This allows for more effective organisation and control, as well as meeting the company’s strategic objectives. Information can be provided in the form of budgets and cash flows, which enables the company to effectively plan its future activities.

It can also include evaluations based on the economic performance of the different activities carried out by the company and past results. The form and content of any report produced in the process are at the discretion of management.

An important branch of this type of cost and expense accounting involves the application of different techniques in order to monitor and control costs and expenses. Its application is often best suited to the needs of product manufacturing.

3.  Public accounting

Also known as budgetary accounting, this refers to the information system used in the public sector. It is a variant of the financial accounting system used in the private sector.

The need to use a separate system of accounting types for this sector arises because of the considerable difference between the objectives of state and private institutions. Public accounting ensures that the financial position and performance of institutions in this sector are set within a budgetary context.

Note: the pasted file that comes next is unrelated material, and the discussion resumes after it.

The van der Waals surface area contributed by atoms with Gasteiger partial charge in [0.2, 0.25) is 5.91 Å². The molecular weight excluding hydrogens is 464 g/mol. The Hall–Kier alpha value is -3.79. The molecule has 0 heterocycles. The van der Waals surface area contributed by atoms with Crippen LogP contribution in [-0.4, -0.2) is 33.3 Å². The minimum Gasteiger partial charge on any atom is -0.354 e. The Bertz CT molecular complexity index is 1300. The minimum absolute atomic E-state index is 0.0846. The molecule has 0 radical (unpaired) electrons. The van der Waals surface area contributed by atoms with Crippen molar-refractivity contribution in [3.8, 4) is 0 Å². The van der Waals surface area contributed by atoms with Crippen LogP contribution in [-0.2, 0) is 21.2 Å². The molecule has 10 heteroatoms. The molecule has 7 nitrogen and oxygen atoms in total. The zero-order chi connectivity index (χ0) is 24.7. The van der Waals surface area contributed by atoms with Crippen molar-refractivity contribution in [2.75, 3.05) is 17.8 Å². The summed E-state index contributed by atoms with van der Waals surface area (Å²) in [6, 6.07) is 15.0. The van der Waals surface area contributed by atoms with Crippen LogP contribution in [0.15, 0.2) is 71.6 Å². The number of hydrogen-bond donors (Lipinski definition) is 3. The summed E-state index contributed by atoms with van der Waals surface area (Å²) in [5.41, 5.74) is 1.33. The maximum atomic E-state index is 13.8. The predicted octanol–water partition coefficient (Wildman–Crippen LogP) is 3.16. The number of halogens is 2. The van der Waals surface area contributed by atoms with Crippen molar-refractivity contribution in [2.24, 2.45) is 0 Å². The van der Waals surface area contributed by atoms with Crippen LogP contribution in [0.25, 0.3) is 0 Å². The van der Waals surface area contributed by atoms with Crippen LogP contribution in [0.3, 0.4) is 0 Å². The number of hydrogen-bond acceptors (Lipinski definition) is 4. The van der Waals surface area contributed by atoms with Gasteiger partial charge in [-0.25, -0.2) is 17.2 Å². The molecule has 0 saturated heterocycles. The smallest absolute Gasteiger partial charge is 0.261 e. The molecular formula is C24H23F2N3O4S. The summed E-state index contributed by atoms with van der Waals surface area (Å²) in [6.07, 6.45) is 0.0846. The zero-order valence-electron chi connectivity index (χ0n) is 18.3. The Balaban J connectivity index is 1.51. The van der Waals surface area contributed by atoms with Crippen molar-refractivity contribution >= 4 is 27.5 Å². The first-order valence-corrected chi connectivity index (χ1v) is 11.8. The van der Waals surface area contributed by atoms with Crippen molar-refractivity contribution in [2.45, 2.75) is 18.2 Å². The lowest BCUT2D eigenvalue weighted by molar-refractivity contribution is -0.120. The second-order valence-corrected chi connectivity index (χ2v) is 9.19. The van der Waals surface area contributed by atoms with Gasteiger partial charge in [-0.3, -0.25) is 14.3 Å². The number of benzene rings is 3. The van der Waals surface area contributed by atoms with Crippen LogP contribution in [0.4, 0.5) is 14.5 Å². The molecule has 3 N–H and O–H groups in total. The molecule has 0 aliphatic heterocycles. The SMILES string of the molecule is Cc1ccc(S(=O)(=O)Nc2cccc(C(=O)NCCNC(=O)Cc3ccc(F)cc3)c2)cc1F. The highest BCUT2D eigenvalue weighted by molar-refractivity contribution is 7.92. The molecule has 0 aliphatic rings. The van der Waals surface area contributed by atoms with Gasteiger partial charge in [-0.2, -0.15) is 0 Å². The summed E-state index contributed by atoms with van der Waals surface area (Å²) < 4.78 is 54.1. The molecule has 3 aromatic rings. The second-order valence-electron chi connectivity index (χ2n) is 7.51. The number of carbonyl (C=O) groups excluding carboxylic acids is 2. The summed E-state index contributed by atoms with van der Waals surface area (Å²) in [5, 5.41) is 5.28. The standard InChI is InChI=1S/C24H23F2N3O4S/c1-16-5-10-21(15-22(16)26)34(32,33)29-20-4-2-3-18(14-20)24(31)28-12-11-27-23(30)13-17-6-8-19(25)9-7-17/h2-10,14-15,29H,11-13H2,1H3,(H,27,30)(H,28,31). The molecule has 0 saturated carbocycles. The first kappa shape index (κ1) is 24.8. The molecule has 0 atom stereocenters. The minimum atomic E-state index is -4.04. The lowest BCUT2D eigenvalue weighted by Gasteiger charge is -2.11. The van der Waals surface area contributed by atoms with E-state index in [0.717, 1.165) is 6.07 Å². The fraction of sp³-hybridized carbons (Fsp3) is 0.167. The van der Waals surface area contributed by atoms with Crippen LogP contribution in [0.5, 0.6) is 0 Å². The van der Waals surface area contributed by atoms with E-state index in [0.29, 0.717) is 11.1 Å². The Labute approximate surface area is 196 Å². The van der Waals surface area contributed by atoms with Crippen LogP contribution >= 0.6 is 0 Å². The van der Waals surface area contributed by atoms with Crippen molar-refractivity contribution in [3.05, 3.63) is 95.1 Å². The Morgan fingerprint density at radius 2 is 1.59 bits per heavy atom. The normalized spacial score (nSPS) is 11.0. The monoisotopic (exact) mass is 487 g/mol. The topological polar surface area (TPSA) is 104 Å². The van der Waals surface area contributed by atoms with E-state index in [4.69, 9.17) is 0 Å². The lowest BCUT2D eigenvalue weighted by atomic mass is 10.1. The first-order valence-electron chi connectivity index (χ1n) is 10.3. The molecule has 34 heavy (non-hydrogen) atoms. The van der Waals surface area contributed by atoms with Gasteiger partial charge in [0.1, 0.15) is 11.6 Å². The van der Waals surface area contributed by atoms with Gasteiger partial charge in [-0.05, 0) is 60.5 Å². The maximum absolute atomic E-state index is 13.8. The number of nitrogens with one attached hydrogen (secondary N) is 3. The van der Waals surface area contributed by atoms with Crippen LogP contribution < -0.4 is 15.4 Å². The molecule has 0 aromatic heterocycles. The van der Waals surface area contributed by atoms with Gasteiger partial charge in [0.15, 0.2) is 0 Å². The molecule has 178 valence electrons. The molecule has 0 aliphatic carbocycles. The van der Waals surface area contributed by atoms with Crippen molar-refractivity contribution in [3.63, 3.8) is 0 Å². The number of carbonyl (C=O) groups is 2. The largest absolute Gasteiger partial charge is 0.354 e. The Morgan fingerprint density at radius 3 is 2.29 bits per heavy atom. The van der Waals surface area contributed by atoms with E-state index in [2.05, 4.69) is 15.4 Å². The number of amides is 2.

Don’t forget that financial constraints are a major concern for many governments. Many jurisdictions have a separate set of rules for transactions and events in public entities.

4.  Tax accounting

As the name implies, tax accounting focuses exclusively on the control and supervision of a company’s tax obligations. It is always governed by the rules laid down in national laws. As a rule, these guidelines are different from the rules governing the preparation of financial statements such as GAAP or IFRS.

It, therefore, refines the financial statements prepared under financial accounting principles in order to comply with the relevant tax legislation. In this way, the company’s tax liabilities are determined.

5.  Forensic accounting

This is one of its most interesting variants. Here use is made of accounting, auditing and investigative techniques, legal-procedural knowledge and skills in finance and business, in cases of disputes or litigation.

In addition, forensic accountants are of great help in resolving cases of financial information fraud and money laundering. They also make use of international standards in order to establish intelligence units, and supervisory bodies and prevent illicit activities.

6.  Project accounting

This term is a powerful functionality for your company, it allows you to integrate processes and refers to a system that tracks the financial progress of a project through frequent reporting. From a general point of view, this is a fundamental component of management accounting.

We can see it as a specialised branch that has as its priority to ensure the financial success of company projects such as, for example, the launch of a new product. It is important to note that this can be a source of competitive advantage for project-oriented organisations such as construction companies.

7.  Social accounting